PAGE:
Bahrainis win Norwegian human rights prize

This video says about itself:

Nabeel RajabBahrain Centre for Human Rights

12 Dec 2011

Nabeel Rajab, Director of the Bahrain Centre for Human Rights, explains how security forces attack his home, and how the security cameras provided by a Front Line Defenders grant captured the assault on video.

From The Foreigner site in Norway:

Foreign institution awarded Norway Rafto Prize

Published on Thursday, 26th September, 2013 at 16:12

by Linn Schjerven

The 2013 Rafto Prize was awarded to the Bahrain Centre for Human Rights, Thursday.

This year’s award was given to the Centre due to their continuous efforts to promote fundamental human rights in Bahrain, such as freedom of speech and freedom of association.

“The Prize is a strong call to the Bahraini authorities to comply with international human rights obligations,” the Rafto Foundation wrote in a statement.

“The Prize is also a reminder to the international community that basic human rights cannot be sacrificed for short-term economic and strategic interests.”

Set up in 2002, the BCHR advocates non-violent protests through an extensive and effective use of social media in a political climate where any forms of protests are condemned.

The nonprofit organization has not only sought to promote the rights of Bahraini citizens, but also those of the minorities and migrant workers that live in the country.

The BCHR has also played a key role in documenting the Bahraini regime’s many human rights violations over the years.

Tensions quickly increased in Bahrain after the Arab Spring broke out in February 2011, with demonstrations demanding the regime’s departure.

Protests in the country continue to this day. Demonstrations are met with excessive military force and heavy-handed measures. Several activists have been imprisoned and tortured in the process, stated the Rafto Foundation.

The Rafto Prize is an annual human rights award that was established in 1986 in the memory of Thorold Rafto, a Norwegian academic and human rights activist.

This year’s award is due to be presented on November 3rd at the Bergen’s Den Nationale Scene.

Previous winners have included Nigerian environmentalist Nnimmo Bassey and Uganda‘s Frank Mugisha and Sexual Minorities Uganda (SMUG).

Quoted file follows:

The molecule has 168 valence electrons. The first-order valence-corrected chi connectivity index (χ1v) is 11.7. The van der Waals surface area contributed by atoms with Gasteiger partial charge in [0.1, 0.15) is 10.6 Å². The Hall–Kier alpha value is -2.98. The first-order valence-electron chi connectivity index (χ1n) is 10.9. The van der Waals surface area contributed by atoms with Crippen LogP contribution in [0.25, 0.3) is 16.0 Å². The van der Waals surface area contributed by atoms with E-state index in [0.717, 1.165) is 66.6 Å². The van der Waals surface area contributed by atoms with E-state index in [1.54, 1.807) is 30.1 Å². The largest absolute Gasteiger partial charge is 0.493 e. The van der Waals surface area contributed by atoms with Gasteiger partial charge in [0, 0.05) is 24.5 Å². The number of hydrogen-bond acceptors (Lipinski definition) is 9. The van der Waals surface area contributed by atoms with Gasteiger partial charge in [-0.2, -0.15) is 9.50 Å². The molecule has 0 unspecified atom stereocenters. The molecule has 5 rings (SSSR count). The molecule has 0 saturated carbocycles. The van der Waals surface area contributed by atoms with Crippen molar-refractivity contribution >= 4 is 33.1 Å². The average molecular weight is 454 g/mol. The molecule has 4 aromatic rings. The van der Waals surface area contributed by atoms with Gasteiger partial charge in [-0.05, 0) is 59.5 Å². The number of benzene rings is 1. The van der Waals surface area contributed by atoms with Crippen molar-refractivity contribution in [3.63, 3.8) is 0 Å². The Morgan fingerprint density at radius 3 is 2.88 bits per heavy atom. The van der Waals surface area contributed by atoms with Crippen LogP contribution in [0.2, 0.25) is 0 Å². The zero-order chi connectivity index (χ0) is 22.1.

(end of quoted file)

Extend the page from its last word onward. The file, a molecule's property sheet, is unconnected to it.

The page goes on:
Rafto Prize highlights abuse in Bahrain: here. See also here. And here. And here.

Kuwait: ANHRI Demands from the Kuwaiti Authorities Not to Sustain Bahrain’s Regime in Repressing the Popular Revolution in Bahrain: here.

Bahraini court jails members of Revolution Youth Coalition: here.

A Bahraini court on Sunday sentenced 50 protest activists, many of whom were denied access to a lawyer and gave confessions under torture, to lengthy jail terms on terrorism-related charges, a rights group said: here.

Bahrain’s government strangles opposition: here.

A young Bahraini girl poses for a picture during an anti-government protest in the village of Jannusan, west of the capital Manama, on 17 September 2013. (Photo: AFP - Mohammed al-Shaikh)

Bahrain Summary: Thousands Take to Streets in Pro-Democracy Protests: here.

Tens of thousands of people marched through Bahraini capital, Manama, in solidarity with an arrested politician: here.

11 thoughts on “Bahrainis win Norwegian human rights prize

  1. Bahrain Opposition Stages Major Rally

    MANAMA, Bahrain September 27, 2013 (AP)

    By REEM KHALIFA, Associated Press

    Thousands of marchers in Bahrain have joined the largest anti-government protest in months in the violence-gripped Gulf nation.

    Sporadic clashes with security forces broke out Friday as more than 10,000 marchers clogged a main highway, but most of the event was peaceful.

    The rally was approved by Bahrain’s Sunni rulers as part of efforts at outreach with the Shiite-led opposition. But many marchers appeared emboldened by U.S. President Barack Obama’s mention of sectarian tensions in Bahrain in his U.N. address earlier this week.

    Bahrain has been hit by nonstop unrest since early 2011 when majority Shiites launched an Arab Spring-inspired uprising for greater political rights.

    The island kingdom is home to the U.S. Navy’s 5th Fleet.


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